Austin Health Medical Alumni Association
The AHMAA regrets the recent deaths of three of our esteemed Alumni, 
Dr David Harding, Mr John Buntine and Mr Rodney Syme

The following Obituaries acknowledge their contributions to Austin Health and the wider medical community.

We will remember them.

Emeritus Associate Professor Gwynne W Thomas   OAM
Austin Health Medical Alumni Association.



David Leslie Harding
2 December 1941 – 27 September 2021

It is with much sorrow that we announce the sudden death of our dear friend and esteemed medical colleague David Harding.
David studied medicine at the University of Melbourne and then undertook further studies to become a member, then fellow of the RACP.
David came to the Austin hospital in the 1970s as a physician to the Professorial Unit with Prof. Austin Doyle and later Prof. Colin Johnston.
He then became a senior physician and headed his own Unit.
David was a true general physician and his exemplary knowledge extended over many sub-specialities. He was very active in teaching at the Austin, both of medical students and registrars studying for their fellowship exams. David was always ready to help, pointing out interesting patients, and readily answering questions. Throughout his time at the Austin David was involved in a number of committees including the Senior Medical Staff Association.
David's enduring legacy includes the excellence of his patient care. He was a pioneer of peri-operative care and widely respected for his skill, good humour and gentle touch.
He was loved by his patients, widely respected by all and will be remembered with affection by his medical colleagues and friends.
David will be sadly missed and our sympathy goes to his wife, children and extended family.

Obituary written by Adrianne Anderson

John Allan Buntine
4 April 1934 - 6 October 2021
John attended Melbourne High School where, in the final year, he gained the Exhibition in Biology, first class honors in Physics and Chemistry and a Senior State Government Scholarship in addition to a Commonwealth Scholarship to attend the University of Melbourne where he graduated MBBS in 1957. He had gained an Exhibition in Physiology and Biochemistry, was a Prosector and had achieved honours in most subjects. John became a Fellow of the Royal Australasian College of Surgeons in early 1962.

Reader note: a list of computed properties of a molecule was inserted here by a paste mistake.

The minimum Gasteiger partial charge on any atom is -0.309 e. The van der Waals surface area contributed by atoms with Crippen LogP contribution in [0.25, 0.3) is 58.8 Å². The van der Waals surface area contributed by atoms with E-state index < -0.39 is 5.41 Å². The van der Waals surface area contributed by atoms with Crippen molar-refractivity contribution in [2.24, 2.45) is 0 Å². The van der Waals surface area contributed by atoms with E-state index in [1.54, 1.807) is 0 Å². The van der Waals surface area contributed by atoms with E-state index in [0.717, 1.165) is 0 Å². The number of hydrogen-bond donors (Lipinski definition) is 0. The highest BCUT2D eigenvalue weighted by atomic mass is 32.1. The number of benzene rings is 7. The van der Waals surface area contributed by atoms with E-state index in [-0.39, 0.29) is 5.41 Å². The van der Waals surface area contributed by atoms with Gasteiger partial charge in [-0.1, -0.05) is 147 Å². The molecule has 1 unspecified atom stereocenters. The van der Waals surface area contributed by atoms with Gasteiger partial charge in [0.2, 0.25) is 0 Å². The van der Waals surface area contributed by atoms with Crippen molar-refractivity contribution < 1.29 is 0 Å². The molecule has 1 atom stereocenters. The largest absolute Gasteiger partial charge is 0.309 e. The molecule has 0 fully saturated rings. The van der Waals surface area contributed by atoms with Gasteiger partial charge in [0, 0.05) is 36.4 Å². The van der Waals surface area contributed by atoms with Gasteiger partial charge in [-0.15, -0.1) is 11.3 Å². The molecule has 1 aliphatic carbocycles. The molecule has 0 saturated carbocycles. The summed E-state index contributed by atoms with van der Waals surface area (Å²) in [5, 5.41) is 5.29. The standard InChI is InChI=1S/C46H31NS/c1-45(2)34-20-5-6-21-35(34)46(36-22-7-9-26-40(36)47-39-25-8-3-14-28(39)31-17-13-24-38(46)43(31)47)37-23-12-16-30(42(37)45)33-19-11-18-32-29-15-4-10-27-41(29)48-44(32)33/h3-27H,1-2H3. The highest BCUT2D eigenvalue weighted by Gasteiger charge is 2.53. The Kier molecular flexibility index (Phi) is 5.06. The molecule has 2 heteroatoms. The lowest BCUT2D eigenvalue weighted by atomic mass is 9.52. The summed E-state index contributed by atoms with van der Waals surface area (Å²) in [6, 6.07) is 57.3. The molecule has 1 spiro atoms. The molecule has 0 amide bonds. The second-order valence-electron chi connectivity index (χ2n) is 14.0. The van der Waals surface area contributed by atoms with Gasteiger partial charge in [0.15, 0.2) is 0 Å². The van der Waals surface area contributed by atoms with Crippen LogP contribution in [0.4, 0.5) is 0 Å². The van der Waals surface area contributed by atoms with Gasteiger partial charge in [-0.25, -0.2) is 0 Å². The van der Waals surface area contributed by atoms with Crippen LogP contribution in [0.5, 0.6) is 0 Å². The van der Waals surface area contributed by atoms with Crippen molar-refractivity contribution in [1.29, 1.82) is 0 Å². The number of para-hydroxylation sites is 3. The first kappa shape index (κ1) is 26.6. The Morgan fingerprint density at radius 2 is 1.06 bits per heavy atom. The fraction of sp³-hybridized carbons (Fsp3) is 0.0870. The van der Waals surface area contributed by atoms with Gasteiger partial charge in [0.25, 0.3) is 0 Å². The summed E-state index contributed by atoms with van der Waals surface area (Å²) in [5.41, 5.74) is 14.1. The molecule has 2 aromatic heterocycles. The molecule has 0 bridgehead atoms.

John's general surgery training at the Royal Melbourne Hospital commenced under Weary Dunlop and his Plastic Surgery and Hand Surgery training commenced under Sir Benjamin Rank. He gained a scholarship from the Royal Australasian College of Surgeons to work on wound healing at the Royal College of Surgeons of England as the Edward Lumley Surgical Research Fellow, during which time he lived with his wife Norma and young children on the grounds of Charles Darwin's property in Kent.

He was a Mark's Fellow at the renowned Plastic Surgery Unit at East Grinstead where Mcindoe had developed split skin grafting to treat pilots burned in the Battle of Britain. John trained at the Hospital's leading burns unit following which he returned to Melbourne as a ship's doctor on the Fair Sky.

John was President of the Australian Association of Surgeons (AAS) for several years, Vice President of AMA Victoria, several times a Surgeons' Representative to the AMA National Conference, President of the Australian Hand Surgery Society and Surgeon in Charge of the Plastic Surgery unit of The Austin Hospital and then of the Box Hill Hospital. At the Austin Hospital John performed innovative tendon transfer procedures for quadriplegic arms and skin repairs for paraplegics.

While chairman of the Victorian AAS, John encouraged the establishment of Medical Panels for Victorian Worker's Compensation and campaigned to prevent the introduction of USA style managed care in Australia at the time of Columbia HCA's intended part purchase of Epworth Hospital.

John was active in the World Health Organisation and worked and taught surgery in West Africa treating the severe "flesh eating" Mycobacterium ulcerans infection. John was the first surgeon to fully appreciate the curative role of antibiotic treatment of the disease and combined this treatment with surgical procedures to achieve significantly improved outcomes. He continued this work in Melbourne where the disease is again active at the present time.